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The West Virginia Department of Health and Human Resources is a multi-billion dollar agency with myriad departments under its umbrella. There are many who want to see it reorganized.
DHHR is now working to implement recommendations from the independent McChrystal group in an effort to improve internal communications and client outcomes.
Government Reporter Randy Yohe talked with DHHR Cabinet Secretary Bill Crouch on the progress so far.
Randy: I see where you’ve named Jessica Hudson as the DHHR Chief Operating Officer. She will oversee about everything from what I read, and looks like a second in command. You say her position will establish a direct line of oversight and communication in helping eliminate some of the silos that have developed over the years. Mr. Secretary, in layman’s terms, explain what the study meant by the silos and silo challenges and how Ms. Hudson’s position may help improve outcomes.
Crouch: I have meetings with the commissioners every week, I have a meeting with each of the bureaus every other week with the deputies and attorneys and others. At that level, everything works well. But what they’re referring to is down below that. Everything below that level of communication with the secretary’s office, meaning our HR people, our finance people, and that’s not great. That’s what we’re trying to fix.
Several secretaries ago, I’m not going to mention the secretary’s name who I was told did this, but that person allowed all of the bureaus to have their own HR person, their own finance person and their own support services inside the bureaus that led to these towers of folks who didn’t communicate among the towers. So what we’re doing is breaking those silos down that were built. We’re going to have those folks reporting directly to the people that are really ultimately responsible in the DHHR secretary’s office for getting bills paid for getting people hired, etc.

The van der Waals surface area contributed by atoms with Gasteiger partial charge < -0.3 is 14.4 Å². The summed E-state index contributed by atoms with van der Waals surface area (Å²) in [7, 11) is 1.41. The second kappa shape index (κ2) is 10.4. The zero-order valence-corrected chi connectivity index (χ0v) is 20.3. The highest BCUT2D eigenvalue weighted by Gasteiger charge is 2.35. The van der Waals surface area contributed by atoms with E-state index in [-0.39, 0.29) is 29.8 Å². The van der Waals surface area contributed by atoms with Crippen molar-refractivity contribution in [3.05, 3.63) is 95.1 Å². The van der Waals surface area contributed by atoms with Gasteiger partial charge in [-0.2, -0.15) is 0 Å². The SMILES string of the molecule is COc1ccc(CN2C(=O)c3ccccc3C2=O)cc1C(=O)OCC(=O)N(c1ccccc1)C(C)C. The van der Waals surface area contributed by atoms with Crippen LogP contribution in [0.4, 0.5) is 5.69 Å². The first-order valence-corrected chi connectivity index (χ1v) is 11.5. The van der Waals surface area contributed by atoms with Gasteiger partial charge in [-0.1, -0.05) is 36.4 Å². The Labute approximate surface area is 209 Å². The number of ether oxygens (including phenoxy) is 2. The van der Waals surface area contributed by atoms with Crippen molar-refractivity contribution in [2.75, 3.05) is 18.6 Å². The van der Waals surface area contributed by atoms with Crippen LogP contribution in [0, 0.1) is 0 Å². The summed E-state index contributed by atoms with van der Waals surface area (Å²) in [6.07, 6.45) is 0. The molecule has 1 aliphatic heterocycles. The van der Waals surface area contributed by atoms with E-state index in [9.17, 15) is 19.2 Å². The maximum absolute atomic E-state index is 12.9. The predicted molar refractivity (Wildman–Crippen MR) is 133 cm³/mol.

Randy: You’ve said improving child welfare outcomes as a DHHR top priority. How do you believe study implementations, including a designated child welfare leader, will help reach those desired outcomes?
Crouch: By coordinating those services underneath the deputy secretary and through the coordination with the other deputy secretaries. Deputy Secretary Christina Mullins is absolutely phenomenal when it comes to mental health services. In focusing on where the need is, we’ve never really had that focus of mental health services with children until Christina went into that role. Now she can work with Kammie Chapman, who is the Deputy Secretary for Children and Adult Services. They’re really focused on dealing with this child welfare problem directly.
Randy: Explain a little more on how the integration teams focused on communications will actually help legislators understand DHHR progress and enhance the legislative ability to make better informed decisions on DHHR policy and funding.
Crouch: It’s the issue of the liaisons and how we do that. We’re still working through the best way to do that and would like to have some conversations with folks in the legislature that I’m not sure we’re going to have. If it’s going to work I want their input. I certainly respect that body. They’re one of the branches of government that’s critical to improving health care for their citizens and health care for our children, so I’m very open to that. It’s more confrontational right now, more like “gotcha” on DHHR. With everything we do, there’s criticism instead of looking at the positives and what we’re doing.